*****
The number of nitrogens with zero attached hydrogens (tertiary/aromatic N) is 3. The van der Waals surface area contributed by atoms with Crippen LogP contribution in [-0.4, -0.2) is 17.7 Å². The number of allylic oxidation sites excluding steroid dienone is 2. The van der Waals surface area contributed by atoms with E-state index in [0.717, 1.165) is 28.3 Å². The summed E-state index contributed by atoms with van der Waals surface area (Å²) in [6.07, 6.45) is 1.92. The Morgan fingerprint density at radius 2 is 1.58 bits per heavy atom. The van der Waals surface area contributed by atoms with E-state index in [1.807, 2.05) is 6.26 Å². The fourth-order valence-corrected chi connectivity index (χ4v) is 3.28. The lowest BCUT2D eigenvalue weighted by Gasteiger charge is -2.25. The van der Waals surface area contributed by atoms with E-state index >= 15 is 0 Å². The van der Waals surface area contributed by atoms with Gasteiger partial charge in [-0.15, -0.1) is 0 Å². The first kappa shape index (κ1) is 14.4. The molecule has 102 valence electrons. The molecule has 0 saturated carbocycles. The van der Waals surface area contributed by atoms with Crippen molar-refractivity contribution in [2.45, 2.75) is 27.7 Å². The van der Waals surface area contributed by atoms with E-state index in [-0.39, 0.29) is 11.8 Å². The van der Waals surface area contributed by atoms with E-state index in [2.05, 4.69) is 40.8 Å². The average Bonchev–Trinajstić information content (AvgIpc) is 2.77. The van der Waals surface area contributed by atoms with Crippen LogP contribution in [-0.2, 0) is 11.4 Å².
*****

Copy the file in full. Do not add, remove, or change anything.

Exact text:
The number of nitrogens with zero attached hydrogens (tertiary/aromatic N) is 3. The van der Waals surface area contributed by atoms with Crippen LogP contribution in [-0.4, -0.2) is 17.7 Å². The number of allylic oxidation sites excluding steroid dienone is 2. The van der Waals surface area contributed by atoms with E-state index in [0.717, 1.165) is 28.3 Å². The summed E-state index contributed by atoms with van der Waals surface area (Å²) in [6.07, 6.45) is 1.92. The Morgan fingerprint density at radius 2 is 1.58 bits per heavy atom. The van der Waals surface area contributed by atoms with E-state index in [1.807, 2.05) is 6.26 Å². The fourth-order valence-corrected chi connectivity index (χ4v) is 3.28. The lowest BCUT2D eigenvalue weighted by Gasteiger charge is -2.25. The van der Waals surface area contributed by atoms with E-state index >= 15 is 0 Å². The van der Waals surface area contributed by atoms with Gasteiger partial charge in [-0.15, -0.1) is 0 Å². The first kappa shape index (κ1) is 14.4. The molecule has 102 valence electrons. The molecule has 0 saturated carbocycles. The van der Waals surface area contributed by atoms with Crippen molar-refractivity contribution in [2.45, 2.75) is 27.7 Å². The van der Waals surface area contributed by atoms with E-state index in [-0.39, 0.29) is 11.8 Å². The van der Waals surface area contributed by atoms with E-state index in [2.05, 4.69) is 40.8 Å². The average Bonchev–Trinajstić information content (AvgIpc) is 2.77. The van der Waals surface area contributed by atoms with Crippen LogP contribution in [-0.2, 0) is 11.4 Å².